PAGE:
REVIEW: Robert Plant’s “Lullaby and…The Ceaseless Roar”

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On his last album, Band Of Joy, Robert Plant tried to recapture the magic of his Grammy-winning album, Raising Sand, without Alison Krauss. Of course, he wasn’t able to. Raising Sand is one of the best albums of the last decade, so it was pretty impossible to match.  This time around, on Lullaby and… The Ceaseless Roar, Led Zeppelin fans will be happy to hear that Robert has moved back towards a rock sound by teaming up with The Sensational Space Shifters, instead of the spacious Americana sound of his Krauss collaboration.

The album keeps folk elements with guitars and fiddles, but it feels like more like a jam session this time around.  It has a southern rock feel that Jack White has been doing on his solo albums, but while Jack comes off as the awkward kid who just wants to play his music by himself, Robert’s album is like a party where the door is wide open for anyone to come in.

The only cover on the album, “Little Maggie”, starts things off with a fiddle on speed, overtop of a punchy beat, and things don’t slow down from there.  “Rainbow” with its hand drum and buzzing guitar will have you singing along to its chorus of “ooooh”s, while “Pocket Of Golden” has some Indian influences. There’s an interesting Eastern meets Southern synergy going on throughout the album.  Robert isn’t scared to slow things down with a piano ballad on “A Stolen Kiss” and the sharp acoustic sound (with a fiddle solo) on “Poor Howard” is just awesome.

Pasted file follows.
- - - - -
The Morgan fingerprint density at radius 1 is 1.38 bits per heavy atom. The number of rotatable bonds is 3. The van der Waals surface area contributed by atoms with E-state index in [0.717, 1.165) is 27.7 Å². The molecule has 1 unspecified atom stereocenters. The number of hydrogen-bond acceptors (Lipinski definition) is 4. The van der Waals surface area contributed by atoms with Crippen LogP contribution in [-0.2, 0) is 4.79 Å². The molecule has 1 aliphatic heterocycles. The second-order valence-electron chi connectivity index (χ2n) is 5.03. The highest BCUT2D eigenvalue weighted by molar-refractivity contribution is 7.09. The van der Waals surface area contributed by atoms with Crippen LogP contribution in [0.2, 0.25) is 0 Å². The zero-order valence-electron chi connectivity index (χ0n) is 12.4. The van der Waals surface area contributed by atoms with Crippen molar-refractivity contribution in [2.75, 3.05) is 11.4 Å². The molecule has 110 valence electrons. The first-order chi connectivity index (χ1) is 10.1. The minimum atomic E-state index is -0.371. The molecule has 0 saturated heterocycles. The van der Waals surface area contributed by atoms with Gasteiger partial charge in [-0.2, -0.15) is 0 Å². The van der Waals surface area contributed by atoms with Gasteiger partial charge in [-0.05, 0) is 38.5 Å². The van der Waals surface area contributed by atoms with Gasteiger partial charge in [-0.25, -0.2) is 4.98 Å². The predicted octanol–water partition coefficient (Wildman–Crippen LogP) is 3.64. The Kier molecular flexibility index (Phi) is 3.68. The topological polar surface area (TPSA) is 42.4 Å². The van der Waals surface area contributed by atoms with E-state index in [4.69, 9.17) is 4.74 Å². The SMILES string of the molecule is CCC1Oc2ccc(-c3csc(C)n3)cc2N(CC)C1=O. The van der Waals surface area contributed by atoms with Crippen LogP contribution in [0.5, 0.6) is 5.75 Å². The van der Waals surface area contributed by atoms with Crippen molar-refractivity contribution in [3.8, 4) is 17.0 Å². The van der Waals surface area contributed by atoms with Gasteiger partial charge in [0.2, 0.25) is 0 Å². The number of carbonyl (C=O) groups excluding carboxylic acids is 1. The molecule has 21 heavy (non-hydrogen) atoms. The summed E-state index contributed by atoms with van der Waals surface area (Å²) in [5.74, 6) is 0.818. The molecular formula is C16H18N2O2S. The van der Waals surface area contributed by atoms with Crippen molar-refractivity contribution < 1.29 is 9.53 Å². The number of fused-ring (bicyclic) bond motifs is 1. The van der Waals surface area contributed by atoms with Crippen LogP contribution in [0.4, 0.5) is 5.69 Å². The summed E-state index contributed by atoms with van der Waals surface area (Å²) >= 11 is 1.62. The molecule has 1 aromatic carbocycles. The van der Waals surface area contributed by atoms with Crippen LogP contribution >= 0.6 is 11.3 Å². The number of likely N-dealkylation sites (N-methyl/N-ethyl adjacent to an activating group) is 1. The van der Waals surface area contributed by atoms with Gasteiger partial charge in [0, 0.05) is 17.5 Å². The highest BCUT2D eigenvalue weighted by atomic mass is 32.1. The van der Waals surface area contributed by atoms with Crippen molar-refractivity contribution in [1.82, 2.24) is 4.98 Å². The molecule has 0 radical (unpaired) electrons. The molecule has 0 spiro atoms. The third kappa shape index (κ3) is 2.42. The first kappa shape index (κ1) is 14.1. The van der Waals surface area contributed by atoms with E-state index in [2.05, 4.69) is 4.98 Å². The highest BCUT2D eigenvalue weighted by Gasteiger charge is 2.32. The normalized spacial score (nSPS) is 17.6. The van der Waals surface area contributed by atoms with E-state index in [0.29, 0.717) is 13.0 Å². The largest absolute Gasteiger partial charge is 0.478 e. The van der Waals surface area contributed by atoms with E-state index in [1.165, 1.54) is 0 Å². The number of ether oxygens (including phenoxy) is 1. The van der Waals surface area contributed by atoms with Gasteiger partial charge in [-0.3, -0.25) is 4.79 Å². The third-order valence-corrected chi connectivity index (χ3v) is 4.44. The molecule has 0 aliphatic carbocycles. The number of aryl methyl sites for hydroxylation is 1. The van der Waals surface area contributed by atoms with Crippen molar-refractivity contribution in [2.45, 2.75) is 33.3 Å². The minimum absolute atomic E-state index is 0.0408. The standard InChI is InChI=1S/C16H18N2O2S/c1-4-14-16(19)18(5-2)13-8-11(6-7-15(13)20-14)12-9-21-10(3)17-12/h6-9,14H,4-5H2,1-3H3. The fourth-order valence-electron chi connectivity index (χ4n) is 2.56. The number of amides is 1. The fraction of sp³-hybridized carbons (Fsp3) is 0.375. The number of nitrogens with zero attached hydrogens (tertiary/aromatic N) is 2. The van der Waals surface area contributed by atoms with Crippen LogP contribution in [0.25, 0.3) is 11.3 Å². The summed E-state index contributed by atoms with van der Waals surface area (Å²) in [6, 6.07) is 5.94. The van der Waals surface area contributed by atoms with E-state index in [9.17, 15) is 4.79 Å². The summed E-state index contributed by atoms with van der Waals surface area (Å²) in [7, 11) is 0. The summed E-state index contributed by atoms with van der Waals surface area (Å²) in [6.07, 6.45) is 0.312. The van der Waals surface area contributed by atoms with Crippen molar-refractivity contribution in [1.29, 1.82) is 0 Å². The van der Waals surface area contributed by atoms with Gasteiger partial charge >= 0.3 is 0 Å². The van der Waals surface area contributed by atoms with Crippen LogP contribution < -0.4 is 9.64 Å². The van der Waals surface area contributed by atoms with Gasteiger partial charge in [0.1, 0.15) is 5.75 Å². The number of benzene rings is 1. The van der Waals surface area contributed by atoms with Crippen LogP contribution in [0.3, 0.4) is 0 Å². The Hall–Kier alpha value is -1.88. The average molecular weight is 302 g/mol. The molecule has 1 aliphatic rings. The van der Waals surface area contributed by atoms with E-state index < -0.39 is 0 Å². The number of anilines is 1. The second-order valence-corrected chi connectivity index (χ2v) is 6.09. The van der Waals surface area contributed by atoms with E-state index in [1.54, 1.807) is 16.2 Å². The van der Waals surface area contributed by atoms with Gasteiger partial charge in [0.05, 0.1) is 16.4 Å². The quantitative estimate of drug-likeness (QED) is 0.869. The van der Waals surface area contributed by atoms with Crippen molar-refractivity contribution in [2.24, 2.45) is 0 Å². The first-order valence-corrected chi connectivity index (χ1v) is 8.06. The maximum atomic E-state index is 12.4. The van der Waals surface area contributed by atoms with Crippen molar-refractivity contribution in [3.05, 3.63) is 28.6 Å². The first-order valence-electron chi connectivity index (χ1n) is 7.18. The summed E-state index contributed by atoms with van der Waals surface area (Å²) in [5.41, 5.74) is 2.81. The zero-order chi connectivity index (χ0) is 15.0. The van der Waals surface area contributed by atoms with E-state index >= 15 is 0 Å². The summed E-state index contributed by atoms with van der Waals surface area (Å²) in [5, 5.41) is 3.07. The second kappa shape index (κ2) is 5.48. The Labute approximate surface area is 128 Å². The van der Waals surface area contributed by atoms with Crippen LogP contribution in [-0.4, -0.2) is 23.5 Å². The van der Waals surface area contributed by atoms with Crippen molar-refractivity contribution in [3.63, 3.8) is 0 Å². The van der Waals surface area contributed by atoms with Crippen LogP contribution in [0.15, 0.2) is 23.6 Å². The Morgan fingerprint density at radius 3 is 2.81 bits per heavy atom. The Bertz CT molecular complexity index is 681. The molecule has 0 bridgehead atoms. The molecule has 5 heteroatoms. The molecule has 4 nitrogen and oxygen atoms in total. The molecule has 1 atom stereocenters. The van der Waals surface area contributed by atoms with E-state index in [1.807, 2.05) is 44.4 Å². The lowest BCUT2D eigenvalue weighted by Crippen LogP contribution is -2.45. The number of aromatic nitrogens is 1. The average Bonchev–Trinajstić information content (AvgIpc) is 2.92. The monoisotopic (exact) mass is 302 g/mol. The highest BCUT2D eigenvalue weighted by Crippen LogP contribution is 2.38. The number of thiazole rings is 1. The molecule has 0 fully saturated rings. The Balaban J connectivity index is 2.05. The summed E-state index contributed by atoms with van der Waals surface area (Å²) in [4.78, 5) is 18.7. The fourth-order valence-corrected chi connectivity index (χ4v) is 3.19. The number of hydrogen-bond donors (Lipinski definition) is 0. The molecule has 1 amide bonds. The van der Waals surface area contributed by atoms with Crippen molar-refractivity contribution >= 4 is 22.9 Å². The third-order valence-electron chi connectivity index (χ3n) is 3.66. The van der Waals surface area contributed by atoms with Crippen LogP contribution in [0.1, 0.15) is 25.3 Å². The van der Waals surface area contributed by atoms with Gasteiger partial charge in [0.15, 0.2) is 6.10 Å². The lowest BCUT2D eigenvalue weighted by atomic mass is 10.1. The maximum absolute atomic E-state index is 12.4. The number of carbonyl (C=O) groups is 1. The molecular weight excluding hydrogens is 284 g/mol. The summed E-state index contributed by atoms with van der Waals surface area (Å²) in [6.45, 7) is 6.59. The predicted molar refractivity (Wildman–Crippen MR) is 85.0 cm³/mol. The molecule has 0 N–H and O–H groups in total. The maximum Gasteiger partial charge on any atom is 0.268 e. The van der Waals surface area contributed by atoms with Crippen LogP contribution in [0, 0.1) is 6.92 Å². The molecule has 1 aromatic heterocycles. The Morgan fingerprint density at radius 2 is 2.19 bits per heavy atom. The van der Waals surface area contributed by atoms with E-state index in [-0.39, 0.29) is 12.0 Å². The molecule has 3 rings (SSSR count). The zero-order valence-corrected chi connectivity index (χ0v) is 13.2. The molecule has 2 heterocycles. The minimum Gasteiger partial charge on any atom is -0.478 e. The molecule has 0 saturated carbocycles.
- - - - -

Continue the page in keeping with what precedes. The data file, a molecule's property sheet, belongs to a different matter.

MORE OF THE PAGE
With “Lullaby” in the album title, it might turn off some of Plant’s rock fans, but rest assured, this might be as close to returning to Led Zeppelin as you’re gonna get…and this is a pretty awesome album to settle for.

Grade:  A


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